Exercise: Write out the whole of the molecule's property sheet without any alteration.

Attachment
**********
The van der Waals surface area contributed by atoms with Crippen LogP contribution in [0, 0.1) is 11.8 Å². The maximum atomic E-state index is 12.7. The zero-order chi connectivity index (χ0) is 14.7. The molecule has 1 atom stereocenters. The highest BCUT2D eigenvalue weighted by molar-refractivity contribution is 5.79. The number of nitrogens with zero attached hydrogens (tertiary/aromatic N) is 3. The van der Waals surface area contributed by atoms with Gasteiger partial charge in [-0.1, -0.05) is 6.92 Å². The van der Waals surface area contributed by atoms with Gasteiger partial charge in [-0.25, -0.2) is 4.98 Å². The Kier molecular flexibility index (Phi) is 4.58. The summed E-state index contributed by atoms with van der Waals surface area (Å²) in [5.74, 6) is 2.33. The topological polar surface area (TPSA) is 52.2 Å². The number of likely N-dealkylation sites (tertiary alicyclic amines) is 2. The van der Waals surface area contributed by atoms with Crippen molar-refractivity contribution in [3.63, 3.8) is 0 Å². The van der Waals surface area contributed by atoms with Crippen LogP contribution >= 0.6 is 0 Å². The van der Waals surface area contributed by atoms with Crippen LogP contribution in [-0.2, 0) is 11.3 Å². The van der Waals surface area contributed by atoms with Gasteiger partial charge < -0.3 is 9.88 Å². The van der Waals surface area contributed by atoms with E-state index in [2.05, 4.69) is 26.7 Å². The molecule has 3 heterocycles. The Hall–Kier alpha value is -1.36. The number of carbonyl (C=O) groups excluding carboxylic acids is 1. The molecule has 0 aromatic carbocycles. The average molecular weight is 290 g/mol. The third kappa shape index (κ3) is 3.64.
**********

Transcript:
The van der Waals surface area contributed by atoms with Crippen LogP contribution in [0, 0.1) is 11.8 Å². The maximum atomic E-state index is 12.7. The zero-order chi connectivity index (χ0) is 14.7. The molecule has 1 atom stereocenters. The highest BCUT2D eigenvalue weighted by molar-refractivity contribution is 5.79. The number of nitrogens with zero attached hydrogens (tertiary/aromatic N) is 3. The van der Waals surface area contributed by atoms with Gasteiger partial charge in [-0.1, -0.05) is 6.92 Å². The van der Waals surface area contributed by atoms with Gasteiger partial charge in [-0.25, -0.2) is 4.98 Å². The Kier molecular flexibility index (Phi) is 4.58. The summed E-state index contributed by atoms with van der Waals surface area (Å²) in [5.74, 6) is 2.33. The topological polar surface area (TPSA) is 52.2 Å². The number of likely N-dealkylation sites (tertiary alicyclic amines) is 2. The van der Waals surface area contributed by atoms with Crippen molar-refractivity contribution in [3.63, 3.8) is 0 Å². The van der Waals surface area contributed by atoms with Crippen LogP contribution >= 0.6 is 0 Å². The van der Waals surface area contributed by atoms with Crippen LogP contribution in [-0.2, 0) is 11.3 Å². The van der Waals surface area contributed by atoms with Gasteiger partial charge < -0.3 is 9.88 Å². The van der Waals surface area contributed by atoms with E-state index in [2.05, 4.69) is 26.7 Å². The molecule has 3 heterocycles. The Hall–Kier alpha value is -1.36. The number of carbonyl (C=O) groups excluding carboxylic acids is 1. The molecule has 0 aromatic carbocycles. The average molecular weight is 290 g/mol. The third kappa shape index (κ3) is 3.64.